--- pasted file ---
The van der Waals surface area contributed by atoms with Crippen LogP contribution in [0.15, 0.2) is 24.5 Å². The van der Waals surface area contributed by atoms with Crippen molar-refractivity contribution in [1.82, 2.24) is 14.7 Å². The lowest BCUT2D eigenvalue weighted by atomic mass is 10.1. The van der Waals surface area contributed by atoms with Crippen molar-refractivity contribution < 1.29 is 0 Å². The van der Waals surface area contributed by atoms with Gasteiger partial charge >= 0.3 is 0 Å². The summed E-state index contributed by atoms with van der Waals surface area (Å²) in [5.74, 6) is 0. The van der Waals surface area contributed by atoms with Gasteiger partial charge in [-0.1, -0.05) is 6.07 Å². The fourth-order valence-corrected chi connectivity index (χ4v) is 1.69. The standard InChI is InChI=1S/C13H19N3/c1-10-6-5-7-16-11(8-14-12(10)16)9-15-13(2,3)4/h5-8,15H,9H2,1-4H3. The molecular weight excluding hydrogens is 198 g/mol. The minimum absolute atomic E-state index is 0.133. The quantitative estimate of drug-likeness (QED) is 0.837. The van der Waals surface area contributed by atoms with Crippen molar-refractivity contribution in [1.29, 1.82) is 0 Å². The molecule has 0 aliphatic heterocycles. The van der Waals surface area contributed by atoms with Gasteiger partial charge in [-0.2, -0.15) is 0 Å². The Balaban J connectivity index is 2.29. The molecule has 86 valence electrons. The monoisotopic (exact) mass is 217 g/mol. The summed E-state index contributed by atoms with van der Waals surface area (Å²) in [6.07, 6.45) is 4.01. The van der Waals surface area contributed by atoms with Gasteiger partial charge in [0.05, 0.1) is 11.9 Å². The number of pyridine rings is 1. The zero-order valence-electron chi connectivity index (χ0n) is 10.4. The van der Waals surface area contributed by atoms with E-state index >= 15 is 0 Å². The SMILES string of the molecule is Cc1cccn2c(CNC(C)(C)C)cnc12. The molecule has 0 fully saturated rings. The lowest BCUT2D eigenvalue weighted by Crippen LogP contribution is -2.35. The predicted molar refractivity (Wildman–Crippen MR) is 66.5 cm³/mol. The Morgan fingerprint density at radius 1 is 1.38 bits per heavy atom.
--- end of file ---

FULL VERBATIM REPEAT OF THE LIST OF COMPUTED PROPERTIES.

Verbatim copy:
The van der Waals surface area contributed by atoms with Crippen LogP contribution in [0.15, 0.2) is 24.5 Å². The van der Waals surface area contributed by atoms with Crippen molar-refractivity contribution in [1.82, 2.24) is 14.7 Å². The lowest BCUT2D eigenvalue weighted by atomic mass is 10.1. The van der Waals surface area contributed by atoms with Crippen molar-refractivity contribution < 1.29 is 0 Å². The van der Waals surface area contributed by atoms with Gasteiger partial charge >= 0.3 is 0 Å². The summed E-state index contributed by atoms with van der Waals surface area (Å²) in [5.74, 6) is 0. The van der Waals surface area contributed by atoms with Gasteiger partial charge in [-0.1, -0.05) is 6.07 Å². The fourth-order valence-corrected chi connectivity index (χ4v) is 1.69. The standard InChI is InChI=1S/C13H19N3/c1-10-6-5-7-16-11(8-14-12(10)16)9-15-13(2,3)4/h5-8,15H,9H2,1-4H3. The molecular weight excluding hydrogens is 198 g/mol. The minimum absolute atomic E-state index is 0.133. The quantitative estimate of drug-likeness (QED) is 0.837. The van der Waals surface area contributed by atoms with Crippen molar-refractivity contribution in [1.29, 1.82) is 0 Å². The molecule has 0 aliphatic heterocycles. The van der Waals surface area contributed by atoms with Gasteiger partial charge in [-0.2, -0.15) is 0 Å². The Balaban J connectivity index is 2.29. The molecule has 86 valence electrons. The monoisotopic (exact) mass is 217 g/mol. The summed E-state index contributed by atoms with van der Waals surface area (Å²) in [6.07, 6.45) is 4.01. The van der Waals surface area contributed by atoms with Gasteiger partial charge in [0.05, 0.1) is 11.9 Å². The number of pyridine rings is 1. The zero-order valence-electron chi connectivity index (χ0n) is 10.4. The van der Waals surface area contributed by atoms with E-state index >= 15 is 0 Å². The SMILES string of the molecule is Cc1cccn2c(CNC(C)(C)C)cnc12. The molecule has 0 fully saturated rings. The lowest BCUT2D eigenvalue weighted by Crippen LogP contribution is -2.35. The predicted molar refractivity (Wildman–Crippen MR) is 66.5 cm³/mol. The Morgan fingerprint density at radius 1 is 1.38 bits per heavy atom.